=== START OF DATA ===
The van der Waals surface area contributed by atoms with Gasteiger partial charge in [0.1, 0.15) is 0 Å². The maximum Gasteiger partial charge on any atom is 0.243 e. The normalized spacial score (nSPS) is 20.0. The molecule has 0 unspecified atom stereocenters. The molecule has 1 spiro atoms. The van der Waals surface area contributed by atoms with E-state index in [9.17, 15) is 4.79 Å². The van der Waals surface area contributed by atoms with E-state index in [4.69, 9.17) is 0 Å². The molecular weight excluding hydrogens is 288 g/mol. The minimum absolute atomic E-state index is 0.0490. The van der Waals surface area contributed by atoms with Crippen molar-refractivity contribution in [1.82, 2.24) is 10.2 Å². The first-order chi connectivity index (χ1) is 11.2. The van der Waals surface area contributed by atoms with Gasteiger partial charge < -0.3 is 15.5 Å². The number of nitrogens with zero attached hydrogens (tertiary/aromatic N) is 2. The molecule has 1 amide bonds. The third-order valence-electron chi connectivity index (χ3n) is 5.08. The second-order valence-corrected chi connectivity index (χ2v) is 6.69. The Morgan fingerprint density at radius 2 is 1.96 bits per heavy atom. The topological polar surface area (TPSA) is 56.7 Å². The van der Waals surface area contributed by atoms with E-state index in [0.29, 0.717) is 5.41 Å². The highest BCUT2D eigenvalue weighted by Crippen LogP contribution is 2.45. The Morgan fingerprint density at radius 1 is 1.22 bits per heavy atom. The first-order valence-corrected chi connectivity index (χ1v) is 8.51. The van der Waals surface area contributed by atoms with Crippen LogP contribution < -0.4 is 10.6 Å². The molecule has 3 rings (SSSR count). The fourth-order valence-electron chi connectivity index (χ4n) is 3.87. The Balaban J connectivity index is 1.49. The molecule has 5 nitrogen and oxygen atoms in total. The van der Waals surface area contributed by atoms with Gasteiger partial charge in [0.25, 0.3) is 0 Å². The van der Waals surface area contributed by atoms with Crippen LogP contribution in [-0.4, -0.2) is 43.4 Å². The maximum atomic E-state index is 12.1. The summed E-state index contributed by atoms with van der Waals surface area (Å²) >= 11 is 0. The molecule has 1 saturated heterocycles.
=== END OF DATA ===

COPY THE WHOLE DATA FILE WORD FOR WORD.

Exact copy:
The van der Waals surface area contributed by atoms with Gasteiger partial charge in [0.1, 0.15) is 0 Å². The maximum Gasteiger partial charge on any atom is 0.243 e. The normalized spacial score (nSPS) is 20.0. The molecule has 0 unspecified atom stereocenters. The molecule has 1 spiro atoms. The van der Waals surface area contributed by atoms with E-state index in [9.17, 15) is 4.79 Å². The van der Waals surface area contributed by atoms with E-state index in [4.69, 9.17) is 0 Å². The molecular weight excluding hydrogens is 288 g/mol. The minimum absolute atomic E-state index is 0.0490. The van der Waals surface area contributed by atoms with Crippen molar-refractivity contribution in [1.82, 2.24) is 10.2 Å². The first-order chi connectivity index (χ1) is 11.2. The van der Waals surface area contributed by atoms with Gasteiger partial charge < -0.3 is 15.5 Å². The number of nitrogens with zero attached hydrogens (tertiary/aromatic N) is 2. The molecule has 1 amide bonds. The third-order valence-electron chi connectivity index (χ3n) is 5.08. The second-order valence-corrected chi connectivity index (χ2v) is 6.69. The Morgan fingerprint density at radius 2 is 1.96 bits per heavy atom. The topological polar surface area (TPSA) is 56.7 Å². The van der Waals surface area contributed by atoms with E-state index in [0.29, 0.717) is 5.41 Å². The highest BCUT2D eigenvalue weighted by Crippen LogP contribution is 2.45. The Morgan fingerprint density at radius 1 is 1.22 bits per heavy atom. The first-order valence-corrected chi connectivity index (χ1v) is 8.51. The van der Waals surface area contributed by atoms with Crippen LogP contribution < -0.4 is 10.6 Å². The molecule has 3 rings (SSSR count). The fourth-order valence-electron chi connectivity index (χ4n) is 3.87. The Balaban J connectivity index is 1.49. The molecule has 5 nitrogen and oxygen atoms in total. The van der Waals surface area contributed by atoms with Gasteiger partial charge in [0.25, 0.3) is 0 Å². The van der Waals surface area contributed by atoms with Crippen LogP contribution in [-0.4, -0.2) is 43.4 Å². The maximum atomic E-state index is 12.1. The summed E-state index contributed by atoms with van der Waals surface area (Å²) >= 11 is 0. The molecule has 1 saturated heterocycles.